What lengths should reporters go to in order to protect the identity of their sources? Recently, with the threat of subpoenas hanging over newsrooms from coast to coast, that question has taken on an ominous tone for many reporters. This morning, however, the Los Angeles Times succeeded at steering the issue of protecting one’s sources safely back into the realm of the absurd by protecting the name of two sources even after (a) the sources had come forward voluntarily and (b) the sources’ identities had been revealed in other articles, including one elsewhere in the Times.


The descent into absurdity began last week when the Times published an unflattering story about Governor Arnold Schwarzenegger, under the headline: “Gov.’s Candid Moments Caught on Audiotape.”


“In the sanctuary of his Capitol office with an audio recorder rolling, Gov. Arnold Schwarzenegger describes Republican legislators as the ‘wild bunch’ and, referring to a Latina lawmaker, casually says that ‘black blood’ mixed with ‘Latino blood’ equals ‘hot’ — a fiery personality,” reported the Times. “The governor is heard on a six-minute recording, obtained by the Times, of a meeting with some members of his inner circle last spring.”


Later that day, Governor Schwarzenegger apologized for his comments. By Monday, however, the governor’s legal affairs secretary was striking a less defensive posture, suggesting that the recordings (which the Times had posted on its Web site) might have been obtained illegally. That day, a story in the San Francisco Chronicle revealed that a criminal investigation into the matter was already under way.


All of which seemed like the perfect setup for yet another showdown between investigators (seeking information on the source of a potentially illegal leak) and a news organization determined to protect its sources.


But long before the Times and the California Highway Patrol could even begin to think about squaring off, the anonymous source of the leak stepped forward.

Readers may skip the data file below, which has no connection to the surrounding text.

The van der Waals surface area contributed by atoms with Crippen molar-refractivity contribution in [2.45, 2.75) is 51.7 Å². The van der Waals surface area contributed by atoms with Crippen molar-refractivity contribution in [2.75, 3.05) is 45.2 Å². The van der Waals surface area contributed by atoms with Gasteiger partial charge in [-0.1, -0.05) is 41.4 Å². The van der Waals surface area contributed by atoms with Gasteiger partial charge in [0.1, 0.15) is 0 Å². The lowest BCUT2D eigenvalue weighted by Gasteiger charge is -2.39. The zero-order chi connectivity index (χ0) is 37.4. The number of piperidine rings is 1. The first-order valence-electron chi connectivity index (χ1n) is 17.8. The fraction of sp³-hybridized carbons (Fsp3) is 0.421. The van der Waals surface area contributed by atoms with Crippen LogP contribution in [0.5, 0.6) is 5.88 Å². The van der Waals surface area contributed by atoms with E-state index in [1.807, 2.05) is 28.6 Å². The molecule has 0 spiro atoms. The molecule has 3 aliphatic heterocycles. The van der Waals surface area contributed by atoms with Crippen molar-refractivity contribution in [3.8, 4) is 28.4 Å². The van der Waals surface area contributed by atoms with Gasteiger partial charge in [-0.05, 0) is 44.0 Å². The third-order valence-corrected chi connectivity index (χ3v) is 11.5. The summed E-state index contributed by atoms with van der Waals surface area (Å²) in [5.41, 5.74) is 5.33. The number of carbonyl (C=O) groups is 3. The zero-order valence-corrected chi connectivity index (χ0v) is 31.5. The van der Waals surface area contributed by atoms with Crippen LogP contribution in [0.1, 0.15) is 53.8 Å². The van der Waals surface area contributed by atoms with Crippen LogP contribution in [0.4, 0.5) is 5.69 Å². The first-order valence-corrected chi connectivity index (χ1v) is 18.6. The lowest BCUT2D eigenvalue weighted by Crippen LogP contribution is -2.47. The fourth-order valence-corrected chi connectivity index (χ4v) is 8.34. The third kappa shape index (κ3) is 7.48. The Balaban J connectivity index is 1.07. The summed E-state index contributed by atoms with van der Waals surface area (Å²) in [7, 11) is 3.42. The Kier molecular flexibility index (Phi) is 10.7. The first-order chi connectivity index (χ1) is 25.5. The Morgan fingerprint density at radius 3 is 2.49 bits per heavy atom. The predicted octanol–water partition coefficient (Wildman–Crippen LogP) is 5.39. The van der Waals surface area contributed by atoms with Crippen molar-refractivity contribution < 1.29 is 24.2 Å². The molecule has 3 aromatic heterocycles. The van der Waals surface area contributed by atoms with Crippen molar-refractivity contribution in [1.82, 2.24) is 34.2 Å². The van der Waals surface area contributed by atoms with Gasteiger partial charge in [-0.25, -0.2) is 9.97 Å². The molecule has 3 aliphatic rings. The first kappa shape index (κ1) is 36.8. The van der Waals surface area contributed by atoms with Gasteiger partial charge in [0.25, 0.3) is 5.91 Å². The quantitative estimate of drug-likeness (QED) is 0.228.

Yesterday, aides for state Treasurer and gubernatorial candidate Phil Angelides admitted that they were in fact the ones who had given the recordings to the Times but insisted that they had obtained the information legally from a public Web site.


In any case, the Times was now off the hook and free to write openly about their source.


“State Treasurer Phil Angelides’ gubernatorial campaign on Tuesday said that it was the source of an audio recording of Gov. Arnold Schwarzenegger published last week by the Times, and said it was acquired from the governor’s Web site without a password and without hacking,” reported the Times this morning. “Angelides spokeswoman Amanda Crumley identified the two campaign workers as researcher Sean Sullivan and press aide Dan Newman.”


There was one problem. Apparently not everyone at the Times got the memo that the jig was up, that there was no longer any point in protecting the identity of the paper’s sources.


This morning, in addition to the newsy dispatch covering the specifics of yesterday’s press conference, the Times also published a piece summing up the general state of the gubernatorial race as it now stands. Along the way, the Times’ reporter touched upon the latest developments in the brouhaha over the tapes — or, at least, the latest developments that the longsighted reporter was aware of.


“Schwarzenegger’s team said the files came from an area of the Web site that required a password for entrance,” noted the Times’ state-of-the-race piece. “The Times has refused to name its source.”

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Felix Gillette writes about the media for The New York Observer.